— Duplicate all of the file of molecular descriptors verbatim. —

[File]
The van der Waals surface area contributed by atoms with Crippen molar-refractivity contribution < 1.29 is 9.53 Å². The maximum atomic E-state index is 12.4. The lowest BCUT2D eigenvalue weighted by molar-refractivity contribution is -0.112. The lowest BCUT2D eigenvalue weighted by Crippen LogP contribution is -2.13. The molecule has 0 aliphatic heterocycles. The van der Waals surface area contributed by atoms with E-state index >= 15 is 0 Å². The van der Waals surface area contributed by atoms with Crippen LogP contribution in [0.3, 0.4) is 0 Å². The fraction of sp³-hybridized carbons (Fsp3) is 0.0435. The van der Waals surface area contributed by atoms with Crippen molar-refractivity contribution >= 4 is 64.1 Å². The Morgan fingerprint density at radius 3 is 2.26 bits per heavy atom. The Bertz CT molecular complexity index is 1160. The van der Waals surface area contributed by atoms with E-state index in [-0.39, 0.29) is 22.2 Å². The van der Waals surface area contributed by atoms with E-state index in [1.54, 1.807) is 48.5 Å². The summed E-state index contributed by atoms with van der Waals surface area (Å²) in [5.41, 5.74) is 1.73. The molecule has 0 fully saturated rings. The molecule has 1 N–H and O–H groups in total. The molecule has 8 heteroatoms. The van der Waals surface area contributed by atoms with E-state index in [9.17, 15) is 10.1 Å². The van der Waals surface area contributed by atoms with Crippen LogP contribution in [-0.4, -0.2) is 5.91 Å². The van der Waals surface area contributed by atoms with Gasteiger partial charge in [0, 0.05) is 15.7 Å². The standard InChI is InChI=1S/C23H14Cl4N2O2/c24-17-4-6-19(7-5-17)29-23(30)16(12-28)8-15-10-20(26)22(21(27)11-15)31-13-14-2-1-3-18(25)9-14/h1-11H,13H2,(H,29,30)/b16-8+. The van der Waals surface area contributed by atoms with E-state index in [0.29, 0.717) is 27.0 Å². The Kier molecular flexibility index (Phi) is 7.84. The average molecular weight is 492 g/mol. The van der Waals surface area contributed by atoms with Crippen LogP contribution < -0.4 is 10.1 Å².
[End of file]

The van der Waals surface area contributed by atoms with Crippen molar-refractivity contribution < 1.29 is 9.53 Å². The maximum atomic E-state index is 12.4. The lowest BCUT2D eigenvalue weighted by molar-refractivity contribution is -0.112. The lowest BCUT2D eigenvalue weighted by Crippen LogP contribution is -2.13. The molecule has 0 aliphatic heterocycles. The van der Waals surface area contributed by atoms with E-state index >= 15 is 0 Å². The van der Waals surface area contributed by atoms with Crippen LogP contribution in [0.3, 0.4) is 0 Å². The fraction of sp³-hybridized carbons (Fsp3) is 0.0435. The van der Waals surface area contributed by atoms with Crippen molar-refractivity contribution >= 4 is 64.1 Å². The Morgan fingerprint density at radius 3 is 2.26 bits per heavy atom. The Bertz CT molecular complexity index is 1160. The van der Waals surface area contributed by atoms with E-state index in [-0.39, 0.29) is 22.2 Å². The van der Waals surface area contributed by atoms with E-state index in [1.54, 1.807) is 48.5 Å². The summed E-state index contributed by atoms with van der Waals surface area (Å²) in [5.41, 5.74) is 1.73. The molecule has 0 fully saturated rings. The molecule has 1 N–H and O–H groups in total. The molecule has 8 heteroatoms. The van der Waals surface area contributed by atoms with E-state index in [9.17, 15) is 10.1 Å². The van der Waals surface area contributed by atoms with Crippen LogP contribution in [-0.4, -0.2) is 5.91 Å². The van der Waals surface area contributed by atoms with Gasteiger partial charge in [0, 0.05) is 15.7 Å². The standard InChI is InChI=1S/C23H14Cl4N2O2/c24-17-4-6-19(7-5-17)29-23(30)16(12-28)8-15-10-20(26)22(21(27)11-15)31-13-14-2-1-3-18(25)9-14/h1-11H,13H2,(H,29,30)/b16-8+. The van der Waals surface area contributed by atoms with E-state index in [0.29, 0.717) is 27.0 Å². The Kier molecular flexibility index (Phi) is 7.84. The average molecular weight is 492 g/mol. The van der Waals surface area contributed by atoms with Crippen LogP contribution < -0.4 is 10.1 Å².